But there is a plan in the works to make this area safe for pedestrians while lessening the impact of the sun. It starts with an unassuming woman with a green thumb.
Janette Monear sits below a potted ficus in her office at the headquarters of the Texas Trees Foundation, the nonprofit she runs out of a converted Victorian home along Swiss Avenue, in Bryan Place. Monear, 71, has a comforting smile and a neat mop of salt-and-pepper hair that she swooshes over her forehead. She speaks softly and would honestly rather listen, but she has been asked to recall the dizzying number of people she’s had to convince that her organization really can start with $51 million and transform the Medical District.
A quick rundown of the players: there’s the city of Dallas, including staff planners, Councilman Adam Medrano, and the mayor; Dallas County; the philanthropy class, including The Eugene McDermott Foundation and people like Lyda Hill, who has helped pay for some of Texas Trees’ initiatives; the North Central Texas Council of Governments, which oversees the traffic studies and helps secure public funding sources; federal officials, people like Democratic U.S. Rep. Eddie Bernice Johnson and outgoing Republican U.S. Rep. Pete Sessions (after the November elections, Monear has to get his replacement, the Democrat Colin Allred, up to speed); the individual hospitals; the board that manages the Medical District itself; and last but not least, the surrounding residential neighborhoods that will likely be impacted by the economic development that this project will bring.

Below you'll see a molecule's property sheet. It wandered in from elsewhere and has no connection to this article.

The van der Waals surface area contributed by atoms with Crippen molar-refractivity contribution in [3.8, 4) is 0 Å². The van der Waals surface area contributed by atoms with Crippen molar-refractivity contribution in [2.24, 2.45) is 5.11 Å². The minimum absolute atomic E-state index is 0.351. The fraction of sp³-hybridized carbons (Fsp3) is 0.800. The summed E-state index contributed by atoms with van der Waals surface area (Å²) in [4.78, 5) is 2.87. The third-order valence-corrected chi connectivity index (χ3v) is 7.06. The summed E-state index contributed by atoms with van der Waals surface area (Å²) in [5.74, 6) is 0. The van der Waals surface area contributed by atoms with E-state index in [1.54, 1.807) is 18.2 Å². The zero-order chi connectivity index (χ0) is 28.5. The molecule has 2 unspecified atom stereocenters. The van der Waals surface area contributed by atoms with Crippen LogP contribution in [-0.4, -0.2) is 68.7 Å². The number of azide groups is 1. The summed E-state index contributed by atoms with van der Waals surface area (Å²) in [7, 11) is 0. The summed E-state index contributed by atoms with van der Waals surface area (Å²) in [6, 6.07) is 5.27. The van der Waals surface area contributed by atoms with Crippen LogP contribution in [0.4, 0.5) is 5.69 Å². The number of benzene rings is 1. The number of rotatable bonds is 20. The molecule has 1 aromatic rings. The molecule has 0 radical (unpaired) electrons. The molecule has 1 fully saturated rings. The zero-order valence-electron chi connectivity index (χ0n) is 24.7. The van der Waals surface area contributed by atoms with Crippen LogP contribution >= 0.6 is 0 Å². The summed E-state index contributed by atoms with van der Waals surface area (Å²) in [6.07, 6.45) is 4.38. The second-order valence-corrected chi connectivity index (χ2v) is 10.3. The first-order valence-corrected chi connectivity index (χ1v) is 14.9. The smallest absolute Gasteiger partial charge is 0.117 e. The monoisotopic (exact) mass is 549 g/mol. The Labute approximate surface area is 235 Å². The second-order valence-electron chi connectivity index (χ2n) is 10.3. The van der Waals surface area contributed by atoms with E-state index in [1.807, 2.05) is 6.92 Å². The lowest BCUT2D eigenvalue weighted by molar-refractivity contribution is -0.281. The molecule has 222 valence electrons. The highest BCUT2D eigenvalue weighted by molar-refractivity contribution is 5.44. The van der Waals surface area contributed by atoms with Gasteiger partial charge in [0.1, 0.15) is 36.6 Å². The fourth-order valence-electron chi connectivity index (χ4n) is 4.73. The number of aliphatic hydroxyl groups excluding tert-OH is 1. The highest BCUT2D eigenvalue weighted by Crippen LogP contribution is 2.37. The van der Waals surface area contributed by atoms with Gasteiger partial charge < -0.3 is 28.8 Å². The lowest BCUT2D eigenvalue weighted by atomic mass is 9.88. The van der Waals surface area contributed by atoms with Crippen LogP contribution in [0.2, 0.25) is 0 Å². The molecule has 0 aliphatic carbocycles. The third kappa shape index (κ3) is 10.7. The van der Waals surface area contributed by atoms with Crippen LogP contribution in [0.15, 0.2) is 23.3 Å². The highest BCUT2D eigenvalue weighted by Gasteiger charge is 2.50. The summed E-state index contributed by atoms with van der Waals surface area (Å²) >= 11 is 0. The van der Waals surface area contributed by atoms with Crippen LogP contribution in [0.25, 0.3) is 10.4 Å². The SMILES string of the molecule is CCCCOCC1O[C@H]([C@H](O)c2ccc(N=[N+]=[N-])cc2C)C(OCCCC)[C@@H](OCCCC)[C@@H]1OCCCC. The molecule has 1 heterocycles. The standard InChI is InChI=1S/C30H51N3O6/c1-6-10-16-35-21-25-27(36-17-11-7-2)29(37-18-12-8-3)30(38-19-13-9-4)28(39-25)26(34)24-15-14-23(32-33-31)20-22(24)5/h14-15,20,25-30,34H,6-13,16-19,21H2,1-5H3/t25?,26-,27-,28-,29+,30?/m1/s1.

All Monear has to do is untangle that rat’s nest of interests held by all those stakeholders. She agreed to lead the organization more than a decade ago because she believes the environment and public spaces are interconnected, that one can benefit the other. The organization’s research has built toward proving this argument. Dallas’ Medical District is her laboratory.